What Drupal documentation means to me

Last Friday Dries announced that Steven Peck (sepeck) had decided to step back from his leadership role on the documentation team. Steven and Dries asked me to step into those big shoes and I accepted. All I can say is that I am glad that Steven isn't going away. :-) I'm honored that two people I respect so much have thought me worthy of this title. I will definitely hearken back to the many lessons I have learned from them both and strive to not disappoint.

The Drupal project has long stood out for copious amounts of documentation. With the Drupal.org redesign under way and exciting work going on for Drupal 7, there is a feeling of great change in our community. Of course, Open Source in general and Drupal in particular thrives on change. Drupal has been growing and shifting and I've been feeling lately that the leadership of Drupal in the Open Source community is not confined to just our software and our community, but that Drupal documentation can and should become a leader in the field too. We've got a passionate community of people from all over the world, with more varied skills than I can name. We have all of the pieces to not only create even better docs for Drupal, but to push documentation in new directions and set new standards for Open Source, both in quality of content and in organization and focus of our community efforts. I truly believe that the team I have worked with for the last two years is a top-notch group of people and together we will be a "best practices" example for how to "do docs right."

Dries outlined the responsibilities of a team leader in his post and while I am determined to further all of those goals, here are some immediate areas of focus for me personally. Everyone should bring their own passions to the table - you don't have to be a designated "lead" to make important things happen. So, here are my targets, to which I welcome and encourage you to add your own:

  1. The Getting Started guide: This guide was given an amazing foundation, laid by sepeck. He spent many, many days, weeks, months forging the initial guide for Drupal 5. He saw a great need for a tightly organized document to lead people through those first, sometimes harrowing, steps of using Drupal. We need to continue the care and feeding for this most invaluable resource. We need to keep it up-to-date and I'd love to see more of this central documentation directly accessible from within Drupal itself; maybe something like a new Help system in core or even a documentation module that uses the Advanced Help module in Drupal 6.
  2. Improving tools on Drupal.org: The redesign of Drupal.org is going to change a lot about our home for the better. It is long overdue and the excitement is palpable. As a community we need to pay keen attention to the changes we make and I am particularly attuned to a documentation wish list. How can we use this opportunity to not only make it easier to read the docs, but also make it easier for everyone to help tend our garden? The easier it is for us to maintain and care for our handbooks, the nicer it will be to stroll amongst them.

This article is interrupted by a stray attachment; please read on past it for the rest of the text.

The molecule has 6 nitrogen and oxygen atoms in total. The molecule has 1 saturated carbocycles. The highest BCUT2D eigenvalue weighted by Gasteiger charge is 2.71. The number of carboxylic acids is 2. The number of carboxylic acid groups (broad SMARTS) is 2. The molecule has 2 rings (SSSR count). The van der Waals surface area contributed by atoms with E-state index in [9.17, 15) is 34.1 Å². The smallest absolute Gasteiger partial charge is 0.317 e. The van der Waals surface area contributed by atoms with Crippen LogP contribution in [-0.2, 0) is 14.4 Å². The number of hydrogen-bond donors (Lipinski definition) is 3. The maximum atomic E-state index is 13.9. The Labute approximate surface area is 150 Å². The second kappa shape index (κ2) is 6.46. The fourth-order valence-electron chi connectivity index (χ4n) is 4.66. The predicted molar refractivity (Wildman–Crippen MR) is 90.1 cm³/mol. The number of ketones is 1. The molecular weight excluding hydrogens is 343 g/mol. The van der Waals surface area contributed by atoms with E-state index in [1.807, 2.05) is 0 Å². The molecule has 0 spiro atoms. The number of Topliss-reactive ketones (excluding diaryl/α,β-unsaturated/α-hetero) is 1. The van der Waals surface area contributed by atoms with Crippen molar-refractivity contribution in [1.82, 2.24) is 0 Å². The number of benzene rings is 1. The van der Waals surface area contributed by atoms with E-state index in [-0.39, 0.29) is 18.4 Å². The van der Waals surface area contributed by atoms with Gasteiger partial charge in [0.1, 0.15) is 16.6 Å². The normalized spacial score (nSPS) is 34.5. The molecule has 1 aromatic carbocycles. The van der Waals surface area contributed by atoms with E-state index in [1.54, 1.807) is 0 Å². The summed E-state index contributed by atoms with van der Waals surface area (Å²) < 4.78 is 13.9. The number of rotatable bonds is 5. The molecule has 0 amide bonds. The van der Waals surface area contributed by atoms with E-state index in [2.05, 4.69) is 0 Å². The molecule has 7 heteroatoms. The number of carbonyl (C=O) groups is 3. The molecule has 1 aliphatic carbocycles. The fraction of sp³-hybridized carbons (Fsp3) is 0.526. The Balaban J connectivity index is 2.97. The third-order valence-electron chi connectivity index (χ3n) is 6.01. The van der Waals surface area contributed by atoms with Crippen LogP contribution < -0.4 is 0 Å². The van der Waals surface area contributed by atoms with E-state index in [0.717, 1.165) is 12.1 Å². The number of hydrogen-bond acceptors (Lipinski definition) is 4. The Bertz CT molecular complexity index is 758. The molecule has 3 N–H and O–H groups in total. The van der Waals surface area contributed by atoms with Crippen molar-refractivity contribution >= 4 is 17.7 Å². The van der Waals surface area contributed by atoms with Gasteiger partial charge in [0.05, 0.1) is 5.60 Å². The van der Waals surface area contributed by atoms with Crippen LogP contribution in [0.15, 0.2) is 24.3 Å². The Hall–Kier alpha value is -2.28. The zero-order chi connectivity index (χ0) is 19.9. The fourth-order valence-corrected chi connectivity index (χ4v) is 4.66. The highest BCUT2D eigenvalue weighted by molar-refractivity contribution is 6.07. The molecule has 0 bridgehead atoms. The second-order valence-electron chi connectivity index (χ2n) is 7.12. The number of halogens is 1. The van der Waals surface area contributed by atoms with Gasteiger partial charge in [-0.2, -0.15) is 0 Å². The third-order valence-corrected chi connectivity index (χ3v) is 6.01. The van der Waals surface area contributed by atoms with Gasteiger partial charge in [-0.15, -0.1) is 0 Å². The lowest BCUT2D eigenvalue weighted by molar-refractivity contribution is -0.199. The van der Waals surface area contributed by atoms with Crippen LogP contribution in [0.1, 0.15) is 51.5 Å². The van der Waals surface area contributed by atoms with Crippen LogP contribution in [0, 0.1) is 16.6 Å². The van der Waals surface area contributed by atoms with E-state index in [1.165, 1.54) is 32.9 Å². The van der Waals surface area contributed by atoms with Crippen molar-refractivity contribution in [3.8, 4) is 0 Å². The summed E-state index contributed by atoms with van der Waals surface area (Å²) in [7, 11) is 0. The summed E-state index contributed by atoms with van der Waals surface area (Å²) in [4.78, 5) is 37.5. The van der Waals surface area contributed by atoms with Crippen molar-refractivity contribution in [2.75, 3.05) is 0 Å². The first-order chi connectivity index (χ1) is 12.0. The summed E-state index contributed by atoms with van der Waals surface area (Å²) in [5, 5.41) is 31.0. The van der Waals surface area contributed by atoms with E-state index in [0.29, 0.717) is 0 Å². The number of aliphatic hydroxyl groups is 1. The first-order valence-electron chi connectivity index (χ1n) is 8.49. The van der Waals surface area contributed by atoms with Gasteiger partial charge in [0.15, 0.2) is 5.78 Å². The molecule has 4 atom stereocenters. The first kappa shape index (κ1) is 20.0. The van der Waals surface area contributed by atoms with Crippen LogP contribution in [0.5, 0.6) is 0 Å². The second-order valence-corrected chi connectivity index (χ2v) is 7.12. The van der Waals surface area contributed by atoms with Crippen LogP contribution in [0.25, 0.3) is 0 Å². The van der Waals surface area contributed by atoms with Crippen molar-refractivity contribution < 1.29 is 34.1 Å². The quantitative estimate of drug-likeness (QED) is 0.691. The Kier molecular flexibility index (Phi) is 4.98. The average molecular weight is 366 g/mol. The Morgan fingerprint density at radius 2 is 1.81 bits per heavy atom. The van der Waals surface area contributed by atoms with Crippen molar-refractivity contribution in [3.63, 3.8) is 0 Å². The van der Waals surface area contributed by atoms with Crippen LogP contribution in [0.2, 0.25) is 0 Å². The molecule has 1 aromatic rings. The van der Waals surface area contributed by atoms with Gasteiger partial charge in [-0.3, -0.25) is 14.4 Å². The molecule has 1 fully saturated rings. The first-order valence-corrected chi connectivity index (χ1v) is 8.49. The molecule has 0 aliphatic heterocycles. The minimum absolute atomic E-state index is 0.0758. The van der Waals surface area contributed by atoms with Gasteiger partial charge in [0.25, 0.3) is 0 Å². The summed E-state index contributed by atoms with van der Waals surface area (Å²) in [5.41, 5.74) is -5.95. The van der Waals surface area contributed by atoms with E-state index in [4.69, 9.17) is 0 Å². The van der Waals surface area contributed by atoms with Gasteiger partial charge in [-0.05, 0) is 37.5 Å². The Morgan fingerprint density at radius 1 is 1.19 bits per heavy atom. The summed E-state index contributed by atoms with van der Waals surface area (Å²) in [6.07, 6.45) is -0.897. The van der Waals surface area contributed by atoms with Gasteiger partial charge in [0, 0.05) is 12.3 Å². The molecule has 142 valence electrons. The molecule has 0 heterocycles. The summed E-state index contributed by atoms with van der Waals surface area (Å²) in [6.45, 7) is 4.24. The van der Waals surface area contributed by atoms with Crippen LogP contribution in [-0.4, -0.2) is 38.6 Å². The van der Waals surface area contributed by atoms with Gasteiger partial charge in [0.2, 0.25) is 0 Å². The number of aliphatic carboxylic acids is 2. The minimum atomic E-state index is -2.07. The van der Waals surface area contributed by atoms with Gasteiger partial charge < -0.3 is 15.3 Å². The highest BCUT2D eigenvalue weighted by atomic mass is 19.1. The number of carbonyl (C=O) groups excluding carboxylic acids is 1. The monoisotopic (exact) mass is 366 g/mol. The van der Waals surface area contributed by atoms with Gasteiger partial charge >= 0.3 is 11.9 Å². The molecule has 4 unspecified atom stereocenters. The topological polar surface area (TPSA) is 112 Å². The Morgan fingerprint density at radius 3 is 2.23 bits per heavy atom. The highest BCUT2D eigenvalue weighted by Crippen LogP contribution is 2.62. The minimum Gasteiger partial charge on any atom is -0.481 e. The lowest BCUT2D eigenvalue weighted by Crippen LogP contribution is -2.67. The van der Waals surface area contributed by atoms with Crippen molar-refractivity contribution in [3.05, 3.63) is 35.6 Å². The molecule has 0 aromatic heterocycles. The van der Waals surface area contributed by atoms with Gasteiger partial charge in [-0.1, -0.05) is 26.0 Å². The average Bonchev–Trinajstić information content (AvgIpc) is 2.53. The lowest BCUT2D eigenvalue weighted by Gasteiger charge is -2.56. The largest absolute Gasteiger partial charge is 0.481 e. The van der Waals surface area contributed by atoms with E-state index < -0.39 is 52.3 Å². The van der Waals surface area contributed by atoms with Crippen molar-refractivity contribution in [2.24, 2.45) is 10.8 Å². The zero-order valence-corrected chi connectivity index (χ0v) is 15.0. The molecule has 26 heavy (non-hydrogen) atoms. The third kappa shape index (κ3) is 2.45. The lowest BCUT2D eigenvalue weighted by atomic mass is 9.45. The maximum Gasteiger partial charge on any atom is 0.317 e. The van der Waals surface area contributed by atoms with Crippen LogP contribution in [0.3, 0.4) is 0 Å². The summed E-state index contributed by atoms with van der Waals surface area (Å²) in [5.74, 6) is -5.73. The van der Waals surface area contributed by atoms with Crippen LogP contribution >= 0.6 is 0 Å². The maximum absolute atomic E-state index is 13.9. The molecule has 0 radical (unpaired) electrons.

3. Lighting the path to help: Many people have a lot of enthusiasm to help but do not know how to apply it. One of the great things about Drupal is that it is an Open Source do-ocracy. It can be one of the most frustrating as well. For people who do not feel comfortable just striking out on their own, it can seem too intimidating - the carousel is spinning too fast and requires too much bravado to jump on. For others, they may charge ahead and, in all earnestness, step on the wrong toe or accidentally kick someone in the shin. That can often lead to a bad experience for everyone involved and hamper further efforts to get involved. While I hope that the new Getting Involved guide will be the start of a better "lighted way" for folks, I want to spend a goodly amount of time focused on the iterative process of giving folks a clearer path to helping with the documentation, which will hopefully improve the documentation about documentation. :-)

These are three salient goals right now. Underlying all of these is another, which is not so much task oriented as it is attitude. I am buoyed not only by the greater changes in the Drupal community right now, but the real energy, insight and desire of the documentation team I get to work with every day. I feel that we have great opportunities before us and I am inspired to plow ahead with gusto. My current working mantra is "Throw it on the wall and see if it sticks." By this, I mean that I want to try new ideas, try old ideas in new ways, stretch boundaries and see what works. If things don't work, look at why, but then move on. Drupal has thrived on this attitude for many, many years. It is certainly nothing new that I bring, but I want to really encourage people to play in the finger paints - get your hands dirty and see what beautiful and sometimes unexpected things you can make. We can not only make Drupal more accessible and understandable, but we have the community - the people, knowledge and desire - to make real change in what the world expects of Open Source documentation. Feel free to join in the fun.